Why can’t American’s clear UK immigration more swiftly by using our e-gates?

The US has introduced ESTA machines to reduce immigration queues, so why can't the UK?

As your typical moaning Brit (you know the type), we’re one of the first to complain when we land at JFK and have to stand in an immigration queue for an hour. I remember landing in Miami, for the first time, a few years ago, and navigating the longest, slowest immigration queue, taking 3 hours from deplaning until we picked up our bags. And that’s after a long flight and landing equivalent of 1am back in the UK. Agony and exhausting. As you can’t your phone when shuffling forward in the immigration queue, what do you do for 2 hours?

This has become a whole load better since the US implemented their fantastic ESTA system. Flying into JFK has been a breeze, recently. Sign up online, a short queue for one of the machines, which then takes about 10 minutes to process your application.  You simply hand the printed form to an immigration officer and answer a couple of quick questions about why you’re in travelling to the States. Superb.

It’s worth noting that Canada has implemented a very similar system called the eTA (electronic travel authorization), but this does not allow quick access via the self-serve electronic kiosks, which are limited to Canadian and US passport holders.

Recent bad press about UK immigration got us thinking. When England was playing in the World Cup, the lack of immigration officers was so obvious, people were having to queue for 3 hours if you flew in from outside the EU. Bearing in mind this is the first impression of your country and the start of your long-awaited vacation, it’s not a pleasant experience.

However, the UK has its own electronic terminals in the style of e-gates. These scan your biometric passport, check your eyes against what is stored in the passport and then allow you into the country. Sadly though, these fantastic machines, where there’s very limited queueing involved, are limited to UK and EU travellers. If you fly in from the United States or Canada, you have to queue with everyone else in the immigration line.

Heathrow’s chief excutive has spoken recently and said the same thing. We trust our American travellers, we trust their security, so why on earth can’t an American use the UK’s biometric e-gate system?  John Holland-Kaye said “If the Americans aren’t considered safe then no one is – they’re at least as safe as our European partners. What better way on 30 March to show the world has changed than have Americans, Canadians and Australians use the e-gates? You know who is coming to your country, why do we need to treat everyone like a criminal when they get to the border?”.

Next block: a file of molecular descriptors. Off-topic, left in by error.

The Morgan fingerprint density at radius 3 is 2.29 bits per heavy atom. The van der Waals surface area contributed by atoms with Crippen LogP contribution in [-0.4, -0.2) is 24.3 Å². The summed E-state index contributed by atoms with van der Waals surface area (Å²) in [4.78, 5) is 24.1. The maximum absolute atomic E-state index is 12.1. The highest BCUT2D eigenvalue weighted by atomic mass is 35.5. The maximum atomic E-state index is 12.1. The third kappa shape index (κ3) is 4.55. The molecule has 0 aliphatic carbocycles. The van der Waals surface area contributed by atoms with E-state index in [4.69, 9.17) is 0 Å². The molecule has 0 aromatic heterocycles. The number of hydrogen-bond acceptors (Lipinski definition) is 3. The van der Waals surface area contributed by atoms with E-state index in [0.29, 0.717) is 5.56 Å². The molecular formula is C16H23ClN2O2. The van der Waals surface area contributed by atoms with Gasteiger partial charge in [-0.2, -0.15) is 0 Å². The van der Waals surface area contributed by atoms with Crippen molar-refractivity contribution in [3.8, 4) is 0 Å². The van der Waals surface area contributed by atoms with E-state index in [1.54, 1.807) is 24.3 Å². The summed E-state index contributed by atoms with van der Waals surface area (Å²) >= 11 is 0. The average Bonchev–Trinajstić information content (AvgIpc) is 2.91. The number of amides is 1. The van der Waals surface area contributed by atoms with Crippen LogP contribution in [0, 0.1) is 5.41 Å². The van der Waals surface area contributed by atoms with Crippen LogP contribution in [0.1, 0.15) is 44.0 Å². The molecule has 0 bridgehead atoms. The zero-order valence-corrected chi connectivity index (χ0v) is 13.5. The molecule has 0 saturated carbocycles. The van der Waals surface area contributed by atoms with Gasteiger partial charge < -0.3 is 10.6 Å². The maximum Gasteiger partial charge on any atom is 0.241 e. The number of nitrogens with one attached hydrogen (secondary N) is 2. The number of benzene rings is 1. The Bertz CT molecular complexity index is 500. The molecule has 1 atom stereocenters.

So, what can you do if you’re an American or Canadian traveller? The most obvious solution is to try and pick a flight which lands when immigration is quiet. Mid-morning is ideal. Most flights land early on a morning from the States or early afternoon. However, unlike in the US, where airports list border control waiting times and the hours (so you can easily see when the worst time is to land – often around early evening), neither Heathrow or Gatwick offer this information.

You can pay the airport directly for a Premium Passport Control service which offers a dedicated line and is limited to only 50 travellers per hour, meaning the likelihood you’ll be waiting long is minimal. But this can get expensive. For a family of four, you’ll be paying £24 just to get into the UK a little more swiftly and, no doubt, you’ll land when the airport is at its quietest and be dismayed to find there’s no-one in the regular immigration queue.

Another option is to become a Registered Traveller which offers pre-clearance and the ability to use the e-gates. This is mostly limited to business travellers who land in the UK, frequently. It requires a UK visa and you have had to previously land 4 times in any UK airport, in the last 24 months, before applying, to be cleared. The service also costs £70 per passport and has to be renewed every 12 months – that’s expensive.

Apart from this, apologies from Short Motivation if you fly here on vacation and get stuck in a long immigration queue! Let us know your immigration experiences in the comments below.


About Author

The co-founder of Short Motivation, Chris originates from a technology background, initially developing software and then migrating to the international magazine industry for the last 15 years. The idea for Short Motivation came from travelling through 2011 and eventually became reality six years later, in 2017.